It is understood the sale was agreed under a number of conditions – one of which being they would not be used by Turkey against the Kurds.
While it’s not clear whether the terms were ever officially agreed, until 2016, it appears the tanks were steered clear of any Kurdish conflict.
Britain ‘turned down offer of Leopard 2s two years ago’ – but a deal for the tanks could still be on the table
The Ministry of Defence reportedly rejected an offer from manufacturer Krauss-Maffei Wegmannr to buy between 100 and 400 secondhand Leopard 2 tanks in 2015.
It had been made as Britain began the £700 million search to upgrade its fleet of Challenger 2 main battle tanks.
‘They made that offer to us and we should have taken it but there was an arrogance: we invented the tank, we have to have a British tank,’ a defence industry source explained.
Britain operates 227 Challenger 2 tanks, supported by thousands of armoured vehicles. Pictured: One of the tanks during a training exercise in Kuwait
Speaking to The Times, the source went on: ‘There was a worry about negative press headlines.’
The MoD was also reportedly concerned about moving away from the Challenger 2, for which an entire support network exists.
But the deal – which has not been completely killed – would mean Britain would have a fleet of Leopard 2s at a time when the tank is receiving bad press for its performance against terrorists in Syria.
The source added that Britain will not necessarily buy new tanks – could still take up the Leopard 2 offer.
‘If it turns out that buying second-hand would work out cheaper overall then finance is king,’ the source explained.
‘If it is cheaper they will go that way.’
The MoD could still buy as many as 200 of the tanks for £2 million each.
Britain operates 227 Challenger 2 tanks, supported by thousands of armoured vehicles.
A spokesman for the MoD said the government is committed to extending the lifetime of its Challenger 2 fleet.
But in late 2016, it was sent into Syria to support Turkey’s intervention against ISIS.
As the terror group was flushed out, the Turkish Army turned its attentions to the Kurdish fighters, though the Leopard did not stand up to the test of battle.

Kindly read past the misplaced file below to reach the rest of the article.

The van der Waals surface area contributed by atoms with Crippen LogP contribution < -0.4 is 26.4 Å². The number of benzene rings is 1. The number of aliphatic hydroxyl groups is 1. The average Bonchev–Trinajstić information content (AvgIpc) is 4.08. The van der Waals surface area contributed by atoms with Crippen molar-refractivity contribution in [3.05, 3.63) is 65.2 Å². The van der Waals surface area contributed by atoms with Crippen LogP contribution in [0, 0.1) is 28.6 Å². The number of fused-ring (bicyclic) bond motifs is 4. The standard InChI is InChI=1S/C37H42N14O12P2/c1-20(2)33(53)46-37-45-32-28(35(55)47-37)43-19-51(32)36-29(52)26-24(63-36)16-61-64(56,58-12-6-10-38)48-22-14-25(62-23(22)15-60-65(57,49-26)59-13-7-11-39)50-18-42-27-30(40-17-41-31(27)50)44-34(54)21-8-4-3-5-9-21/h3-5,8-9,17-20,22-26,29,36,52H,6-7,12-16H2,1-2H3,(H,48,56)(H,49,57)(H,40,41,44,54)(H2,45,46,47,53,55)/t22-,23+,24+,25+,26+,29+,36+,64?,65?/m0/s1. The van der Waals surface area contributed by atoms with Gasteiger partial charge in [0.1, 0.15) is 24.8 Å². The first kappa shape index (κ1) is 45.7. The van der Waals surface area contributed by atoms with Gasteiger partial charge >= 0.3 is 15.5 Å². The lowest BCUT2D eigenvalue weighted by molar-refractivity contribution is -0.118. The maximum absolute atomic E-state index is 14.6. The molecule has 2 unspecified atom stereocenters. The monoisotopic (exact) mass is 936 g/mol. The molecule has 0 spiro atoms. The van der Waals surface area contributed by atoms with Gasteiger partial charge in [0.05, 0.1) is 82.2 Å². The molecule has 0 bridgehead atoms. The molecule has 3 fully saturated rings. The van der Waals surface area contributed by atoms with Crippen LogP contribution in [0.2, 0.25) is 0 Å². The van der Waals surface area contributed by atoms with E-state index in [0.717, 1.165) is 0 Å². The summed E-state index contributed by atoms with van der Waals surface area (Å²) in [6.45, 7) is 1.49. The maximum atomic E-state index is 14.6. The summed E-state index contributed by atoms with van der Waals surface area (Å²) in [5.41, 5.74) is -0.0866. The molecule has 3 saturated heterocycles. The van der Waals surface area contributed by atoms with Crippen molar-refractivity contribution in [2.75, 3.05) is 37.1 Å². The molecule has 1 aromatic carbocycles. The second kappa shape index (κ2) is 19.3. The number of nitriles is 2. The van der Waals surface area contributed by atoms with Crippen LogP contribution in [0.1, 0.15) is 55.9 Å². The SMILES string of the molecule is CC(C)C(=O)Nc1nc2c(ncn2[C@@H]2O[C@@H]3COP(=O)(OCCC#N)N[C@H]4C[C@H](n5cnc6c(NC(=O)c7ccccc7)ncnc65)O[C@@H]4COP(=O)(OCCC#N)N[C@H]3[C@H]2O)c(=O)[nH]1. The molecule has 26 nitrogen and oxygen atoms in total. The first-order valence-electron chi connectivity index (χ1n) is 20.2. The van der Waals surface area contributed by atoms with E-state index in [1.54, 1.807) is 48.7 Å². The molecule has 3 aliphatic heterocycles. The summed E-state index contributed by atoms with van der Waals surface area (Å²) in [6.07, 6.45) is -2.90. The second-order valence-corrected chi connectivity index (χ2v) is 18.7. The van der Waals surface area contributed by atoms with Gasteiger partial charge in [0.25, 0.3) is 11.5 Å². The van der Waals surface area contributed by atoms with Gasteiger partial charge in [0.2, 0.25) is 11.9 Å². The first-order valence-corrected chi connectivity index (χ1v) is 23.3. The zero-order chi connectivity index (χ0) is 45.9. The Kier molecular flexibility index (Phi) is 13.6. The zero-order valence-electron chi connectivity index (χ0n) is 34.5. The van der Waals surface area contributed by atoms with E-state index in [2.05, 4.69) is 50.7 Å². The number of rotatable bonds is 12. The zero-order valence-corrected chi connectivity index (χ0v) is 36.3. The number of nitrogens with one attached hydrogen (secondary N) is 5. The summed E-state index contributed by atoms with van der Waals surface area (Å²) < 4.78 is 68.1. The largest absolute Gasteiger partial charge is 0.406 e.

This is in spite of its £4million price tag, V12 twin-turbo engine, shell made from hardened steel and tungsten and top speed of 42mph.
The 1970s-built armoured vehicles have been shown up to be vulnerable in combat after having been deployed to kill Kurdish fighters, who are backed by Britain and the US. They are pictured here with Turkish soldiers standing on them stationed in a field near the Syrian border at Hassa, in Hatay province on January 25, 2018, as part of the operation ‘Olive Branch’, launched on January 20
On January 24, there was outrage over the use of the Leopard 2 (pictured) which were sent in to attack Kurdish soldiers in the Syrian cities of Afrin and Manbij
One of its manufacturers, the now-defunct Maschinenbau Kiel, was the successor to Deutsche Werke, a firm which built U-boats and trains for the Wehrmacht during the Second World War.
When compared to the most famous tanks from that era, the Leopard 2 stands up very well.
The Tiger I tank, of which 1,347 were built by Germany during the war, could manage only a 28.2mph maximum speed compared to the Leopard’s 42mph. The Tiger tank also had an operational range of just 121 miles compared to the Leopard’s 340.
History of a weapon that changed warfare forever: How the tank went from an idea to a winner of battles
The idea of an armoured vehicle to be used in battle goes back to at least the Renaissance.
Florentine polymath Leonardo Da Vinci is often credited with the first viable plan for a tank.
And in the 15th century, a Czech general named Jan Žižka reportedly employed armoured wagons containing cannons during battles.
But the weapon as we know it was first put onto the battlefield in 1916 during the Battle of the Somme – and was designed as a means of breaking through fortified trenches.
The weapon as we know it was first put onto the battlefield in 1916 during the Battle of the Somme. Pictured: The Mark I tank
Named the Mark I, the tank was extremely simple compared to modern designs.
Just 32 of the new vehicles were deployed during the Somme and they achieved only minor successes.
A year later, at the Battle of Cambrai, tanks made their first major impact in warfare.
The British deployed 476 of the armoured vehicles against the Germans to great effect, but failed to exploit the victory.
During the Second World War, however, the tank became crucial to warfare.
The main Soviet tank during the Battle of Kursk was the T-34 (pictured), which was first produced in 1940. It had a 76.2mm gun and could travel at 33mph
The most famous of the Allies’ tanks was the M4 Sherman (pictured), a medium tank produced by the United States
One of the Allies’ adversaries was the legendary Tiger I tank (pictured), which had an 88mm main gun and top speed of 28.2mph
The Nazi Blitzkrieg – or ‘lightning war’ – strategy depended on heavy armour penetrating deep into enemy territory with support from the air as a means of encircling opposing forces.